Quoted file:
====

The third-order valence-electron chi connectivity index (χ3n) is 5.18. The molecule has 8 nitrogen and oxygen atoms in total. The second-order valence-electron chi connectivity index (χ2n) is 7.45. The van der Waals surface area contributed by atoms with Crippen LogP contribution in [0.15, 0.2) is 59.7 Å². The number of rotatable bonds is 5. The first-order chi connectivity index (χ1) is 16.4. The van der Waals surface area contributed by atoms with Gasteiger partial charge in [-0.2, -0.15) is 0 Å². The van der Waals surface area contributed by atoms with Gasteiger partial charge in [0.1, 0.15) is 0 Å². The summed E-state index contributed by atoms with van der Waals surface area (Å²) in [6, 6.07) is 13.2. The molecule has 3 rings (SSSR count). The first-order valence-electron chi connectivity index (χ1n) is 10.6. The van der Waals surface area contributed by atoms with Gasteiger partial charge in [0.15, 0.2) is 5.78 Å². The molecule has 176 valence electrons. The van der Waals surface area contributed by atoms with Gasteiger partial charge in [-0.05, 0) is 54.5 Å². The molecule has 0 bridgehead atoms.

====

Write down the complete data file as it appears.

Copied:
The third-order valence-electron chi connectivity index (χ3n) is 5.18. The molecule has 8 nitrogen and oxygen atoms in total. The second-order valence-electron chi connectivity index (χ2n) is 7.45. The van der Waals surface area contributed by atoms with Crippen LogP contribution in [0.15, 0.2) is 59.7 Å². The number of rotatable bonds is 5. The first-order chi connectivity index (χ1) is 16.4. The van der Waals surface area contributed by atoms with Gasteiger partial charge in [-0.2, -0.15) is 0 Å². The van der Waals surface area contributed by atoms with Gasteiger partial charge in [0.1, 0.15) is 0 Å². The summed E-state index contributed by atoms with van der Waals surface area (Å²) in [6, 6.07) is 13.2. The molecule has 3 rings (SSSR count). The first-order valence-electron chi connectivity index (χ1n) is 10.6. The van der Waals surface area contributed by atoms with Gasteiger partial charge in [0.15, 0.2) is 5.78 Å². The molecule has 176 valence electrons. The van der Waals surface area contributed by atoms with Gasteiger partial charge in [-0.05, 0) is 54.5 Å². The molecule has 0 bridgehead atoms.